By MARGARET MALE For the Redlands Community News, James Folmer, Editor.
Dec 13, 2019
Cope Middle School’s theatrical and advanced art students on Dec. 2 toured Garner Holt Productions, the largest animatronics company in the world.
Kyra Roghair, Cope’s theater adviser and art teacher, received a Margaret Clark Art Education Enrichment Fund grant from the Redlands Art Association to fund the trip. The grant is named in honor of Margaret Clark, a former instructor at the University of Redlands for 26 years who believed in emphasizing to future teachers the importance of promoting the arts in education. She co-founded the Redlands Art Association in 1964, which offers programs to supplement children’s art education.
Upon arriving at the Garner Holt Productions, students went directly to a classroom where they learned about how Garner Holt was inspired at a young age to delve into animatronics after watching a Disney special on the Haunted Mansion. As a teenager, he began hosting haunted houses in Inland Empire malls. His business has since grown to be the world’s largest animatronics production company. The company moved operations to Redlands earlier this year.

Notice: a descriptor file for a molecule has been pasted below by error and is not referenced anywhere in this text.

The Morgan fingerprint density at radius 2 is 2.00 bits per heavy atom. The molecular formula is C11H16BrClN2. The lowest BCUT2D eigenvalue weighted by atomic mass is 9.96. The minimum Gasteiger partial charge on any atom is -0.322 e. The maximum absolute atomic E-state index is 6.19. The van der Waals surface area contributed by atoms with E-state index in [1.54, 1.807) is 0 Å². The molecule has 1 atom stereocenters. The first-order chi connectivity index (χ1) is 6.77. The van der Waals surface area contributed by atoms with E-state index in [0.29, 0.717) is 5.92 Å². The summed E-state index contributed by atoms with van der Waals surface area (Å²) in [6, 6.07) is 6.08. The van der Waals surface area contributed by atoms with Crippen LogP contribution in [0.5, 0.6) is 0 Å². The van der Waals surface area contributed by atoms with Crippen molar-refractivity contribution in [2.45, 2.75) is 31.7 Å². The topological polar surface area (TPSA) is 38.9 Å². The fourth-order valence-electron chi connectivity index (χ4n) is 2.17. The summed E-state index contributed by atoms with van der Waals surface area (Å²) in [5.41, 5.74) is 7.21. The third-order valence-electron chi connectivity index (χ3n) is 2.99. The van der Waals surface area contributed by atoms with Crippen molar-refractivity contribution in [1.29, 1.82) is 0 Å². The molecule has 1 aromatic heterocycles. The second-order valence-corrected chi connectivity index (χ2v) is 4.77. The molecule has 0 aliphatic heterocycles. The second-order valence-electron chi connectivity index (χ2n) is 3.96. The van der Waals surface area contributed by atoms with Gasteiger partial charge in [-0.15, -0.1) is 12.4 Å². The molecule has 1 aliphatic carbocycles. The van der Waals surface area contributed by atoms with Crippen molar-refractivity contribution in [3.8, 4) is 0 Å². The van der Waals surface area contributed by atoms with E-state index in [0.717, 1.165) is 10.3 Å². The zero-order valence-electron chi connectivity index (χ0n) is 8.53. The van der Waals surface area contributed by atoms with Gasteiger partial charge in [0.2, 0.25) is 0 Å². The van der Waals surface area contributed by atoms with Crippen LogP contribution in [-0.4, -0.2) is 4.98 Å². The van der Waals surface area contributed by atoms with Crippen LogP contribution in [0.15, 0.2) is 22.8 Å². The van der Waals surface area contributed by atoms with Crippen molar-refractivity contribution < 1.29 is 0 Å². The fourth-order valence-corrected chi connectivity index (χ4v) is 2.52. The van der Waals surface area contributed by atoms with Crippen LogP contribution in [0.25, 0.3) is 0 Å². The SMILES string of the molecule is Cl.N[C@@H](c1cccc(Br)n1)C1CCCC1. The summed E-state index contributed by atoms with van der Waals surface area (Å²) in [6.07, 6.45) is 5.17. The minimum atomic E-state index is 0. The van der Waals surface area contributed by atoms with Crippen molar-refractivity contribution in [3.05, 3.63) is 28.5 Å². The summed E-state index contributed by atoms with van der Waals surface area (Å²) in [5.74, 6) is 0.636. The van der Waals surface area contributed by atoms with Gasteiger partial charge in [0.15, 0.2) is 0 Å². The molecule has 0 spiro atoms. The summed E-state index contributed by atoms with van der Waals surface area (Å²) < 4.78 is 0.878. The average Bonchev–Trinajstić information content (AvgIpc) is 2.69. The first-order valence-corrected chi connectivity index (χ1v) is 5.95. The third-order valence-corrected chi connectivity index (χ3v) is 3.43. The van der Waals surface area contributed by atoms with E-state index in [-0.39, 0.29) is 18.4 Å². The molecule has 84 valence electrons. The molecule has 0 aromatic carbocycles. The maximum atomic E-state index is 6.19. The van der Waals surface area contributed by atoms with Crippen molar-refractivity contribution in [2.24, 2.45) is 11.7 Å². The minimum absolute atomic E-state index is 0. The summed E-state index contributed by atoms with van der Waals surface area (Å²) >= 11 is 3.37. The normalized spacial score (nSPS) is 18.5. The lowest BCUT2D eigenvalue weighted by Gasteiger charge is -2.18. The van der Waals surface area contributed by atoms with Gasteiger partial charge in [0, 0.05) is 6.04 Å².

Holt surprised the students with an appearance and said he hoped the tour would spark their imagination so they would “be creative and imaginative” in their future endeavors.
Students were given materials to create a “brushtronic” bug and then toured the production facility where they were able to view how animatronic characters are made. Starting in the design space, students saw concept art, the sculpting studio and the welding and hydraulics area. They then saw how the animatronics are installed with motors and inner mechanisms.
At the tour’s conclusion, students were shown the space in which the skin, hair and fur is added to the figures. Jobs at Garner Holt vary, ranging from 3D modeling to voice acting to script writing to programming.
Students were treated to a short production of Abraham Lincoln — the world’s most expressive animatronic head. Students left with a sculpting kit so they could continue creating at home. Cope students were enchanted by the magic.
Debra Cheng, an advanced art student, said, “I was inspired to see somebody who was so successful pursuing his dreams. It makes me feel like I can do it, too.”
Read the article at the Redlands Community News